• If the control mean is near zero, then log(RR) becomes problematic. You record a big effect size log(RR) whenever the control is near zero. Perhaps Kiaer et al’s control is near zero? Hedges-D (like the simple t-value) seems overall a better measure. Not sure, if Hedge-D can be interpreted as if it were same as Cohen-D.

  4. I would have guessed that sample sizes would have explained some of that variability – with large effects being associated with small sample sizes. Partly, because to get statistical significance with a small sample size will require a large effect. Also, because small sample sizes will lead to the poorest estimates of the difference between two groups and, IF, true effects tend to be small to moderate we are most likely to see large observed effects in studies with small sample sizes. Further, small sample sizes are likely to give us poorer estimates of the true variability and in the cases where the study gets the variability wrong on the low side, the true effect size will be overestimated even if the data capture the true difference in means.

      • I don’t know if you captured the data so this would be hard to plot or not, but a cross-meta-analysis funnel plot (effect size on y-axis vs sample size N on the x-axis) would be a cool plot to see.

      • I would hope it would be funnel shaped (or the laws of statistics will have broken down)! But it would contextualize e.g. “60% are >0.5, and the median is 0.67” as I bet most of those >0.5 are at small sample sizes (i.e. N50 is a spindle lying right on effect size=0 it makes you realize all those d>0.5 might not mean a lot.

        But probably not worth your time if the sample sizes aren’t already captured.

      • I did compile the variances of individual effect size estimates, when the meta-analysis authors provided them.

        If you just look at all 12,000ish estimates of Hedge’s d for which I have variances, a plot of the variance of Hedge’s d vs. Hedge’s d does indeed show that yes, many big effect sizes are indeed imprecise estimates with high sampling variances.

        But even if you restrict attention to the 1300ish Hedge’s d values with variance <0.2 (an arbitrary choice; that's the most precise ~15% of all Hedge's d estimates), the mean absolute value of Hedge's d is 0.55 and the median absolute value is 0.4. So even restricting attention to the most precisely-estimated effect sizes, you still find a goodly percentage of moderate-to-large effect sizes. And those precisely-estimated effects are from various meta-analyses of various topics, so this isn't an artifact of studies of one particular topic happening to all be very precise estimates of very large effects.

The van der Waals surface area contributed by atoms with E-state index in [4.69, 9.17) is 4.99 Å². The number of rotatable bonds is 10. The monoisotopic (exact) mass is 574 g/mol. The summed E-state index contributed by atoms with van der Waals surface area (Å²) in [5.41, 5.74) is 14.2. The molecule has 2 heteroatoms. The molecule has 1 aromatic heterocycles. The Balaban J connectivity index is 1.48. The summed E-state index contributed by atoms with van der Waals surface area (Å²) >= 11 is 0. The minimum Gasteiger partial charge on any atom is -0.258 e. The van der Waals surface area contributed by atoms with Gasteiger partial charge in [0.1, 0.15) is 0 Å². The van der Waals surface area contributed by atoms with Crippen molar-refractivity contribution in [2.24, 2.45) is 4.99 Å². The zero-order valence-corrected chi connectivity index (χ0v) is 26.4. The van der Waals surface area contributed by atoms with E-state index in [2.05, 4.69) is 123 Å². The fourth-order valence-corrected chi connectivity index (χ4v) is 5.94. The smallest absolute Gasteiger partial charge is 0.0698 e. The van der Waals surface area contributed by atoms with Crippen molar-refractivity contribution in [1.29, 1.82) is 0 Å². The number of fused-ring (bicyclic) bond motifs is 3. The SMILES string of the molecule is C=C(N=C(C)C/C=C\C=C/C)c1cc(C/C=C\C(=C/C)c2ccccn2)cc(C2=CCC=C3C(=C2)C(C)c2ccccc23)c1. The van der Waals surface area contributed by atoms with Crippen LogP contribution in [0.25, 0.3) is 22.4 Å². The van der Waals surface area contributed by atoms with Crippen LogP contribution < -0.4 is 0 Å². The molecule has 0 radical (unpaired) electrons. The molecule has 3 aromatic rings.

• It may be useful to know that Hedses’ g has a correction for small samples that may or may not be used.

  5. Oh interesting, I wonder if you have my meta-analysis and if so, I hope the data was easy to use.
    But, is it the best way to look at Hedge’s d? Shouldn’t you use absolute values?

    • I don’t have your meta-analysis but would be happy to add it. 🙂 Champagne et al. 2016 Ecosphere, right? Just had a quick glance, looks like your txt file has everything I need in easy-to-extract form. Thanks!

      Re: absolute values of Hedge’s d, you can eyeball that distribution reasonably well from the histogram, since the histogram is symmetrical around 0.

  6. Hi Jeremy.

    Great post. “We probably shouldn’t be surprised that experimenters typically “kick the study system hard enough to hear it yell.”. This pretty much sums up many of the issues with current stress-response ecology and slow adoption of more reliable methods that are common and discussed in other fields such as ecotoxicology. For single laboratory studies, these being: i) lack of regression analyses that allows trends to be modelled and interpolated ii) lack of useful effect-size metrics derived from the regression analysis, such as ‘effect concentrations’, and iii) not quantitavely (using percentiles) relating the effect-size metric to field measurements of the stressor.